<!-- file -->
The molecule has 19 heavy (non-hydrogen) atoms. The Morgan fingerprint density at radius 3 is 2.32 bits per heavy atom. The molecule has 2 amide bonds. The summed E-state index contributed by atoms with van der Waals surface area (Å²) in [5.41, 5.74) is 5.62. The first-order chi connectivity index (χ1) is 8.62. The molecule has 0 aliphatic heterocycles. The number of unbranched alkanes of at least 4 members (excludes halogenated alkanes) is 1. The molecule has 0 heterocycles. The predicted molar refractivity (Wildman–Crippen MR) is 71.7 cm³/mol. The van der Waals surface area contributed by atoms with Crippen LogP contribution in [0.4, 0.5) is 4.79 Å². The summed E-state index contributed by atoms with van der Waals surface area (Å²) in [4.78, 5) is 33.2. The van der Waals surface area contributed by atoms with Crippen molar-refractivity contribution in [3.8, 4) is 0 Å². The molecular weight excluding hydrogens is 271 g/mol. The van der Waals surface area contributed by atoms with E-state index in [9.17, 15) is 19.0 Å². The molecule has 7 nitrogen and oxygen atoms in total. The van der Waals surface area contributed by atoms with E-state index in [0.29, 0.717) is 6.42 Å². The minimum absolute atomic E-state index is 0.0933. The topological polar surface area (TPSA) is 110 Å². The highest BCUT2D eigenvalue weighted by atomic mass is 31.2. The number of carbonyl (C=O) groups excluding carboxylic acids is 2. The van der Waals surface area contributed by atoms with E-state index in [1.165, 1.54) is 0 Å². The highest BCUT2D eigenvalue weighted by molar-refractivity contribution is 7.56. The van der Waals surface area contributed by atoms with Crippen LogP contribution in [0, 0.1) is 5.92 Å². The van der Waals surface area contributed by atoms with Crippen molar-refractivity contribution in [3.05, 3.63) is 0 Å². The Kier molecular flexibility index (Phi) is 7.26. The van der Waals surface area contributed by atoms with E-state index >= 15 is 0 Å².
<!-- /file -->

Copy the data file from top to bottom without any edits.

The molecule has 19 heavy (non-hydrogen) atoms. The Morgan fingerprint density at radius 3 is 2.32 bits per heavy atom. The molecule has 2 amide bonds. The summed E-state index contributed by atoms with van der Waals surface area (Å²) in [5.41, 5.74) is 5.62. The first-order chi connectivity index (χ1) is 8.62. The molecule has 0 aliphatic heterocycles. The number of unbranched alkanes of at least 4 members (excludes halogenated alkanes) is 1. The molecule has 0 heterocycles. The predicted molar refractivity (Wildman–Crippen MR) is 71.7 cm³/mol. The van der Waals surface area contributed by atoms with Crippen LogP contribution in [0.4, 0.5) is 4.79 Å². The summed E-state index contributed by atoms with van der Waals surface area (Å²) in [4.78, 5) is 33.2. The van der Waals surface area contributed by atoms with Crippen molar-refractivity contribution in [3.8, 4) is 0 Å². The molecular weight excluding hydrogens is 271 g/mol. The van der Waals surface area contributed by atoms with E-state index in [9.17, 15) is 19.0 Å². The molecule has 7 nitrogen and oxygen atoms in total. The van der Waals surface area contributed by atoms with E-state index in [0.29, 0.717) is 6.42 Å². The minimum absolute atomic E-state index is 0.0933. The topological polar surface area (TPSA) is 110 Å². The highest BCUT2D eigenvalue weighted by atomic mass is 31.2. The number of carbonyl (C=O) groups excluding carboxylic acids is 2. The van der Waals surface area contributed by atoms with E-state index in [1.165, 1.54) is 0 Å². The highest BCUT2D eigenvalue weighted by molar-refractivity contribution is 7.56. The van der Waals surface area contributed by atoms with Crippen LogP contribution in [0, 0.1) is 5.92 Å². The van der Waals surface area contributed by atoms with Crippen molar-refractivity contribution in [3.05, 3.63) is 0 Å². The Kier molecular flexibility index (Phi) is 7.26. The van der Waals surface area contributed by atoms with E-state index >= 15 is 0 Å².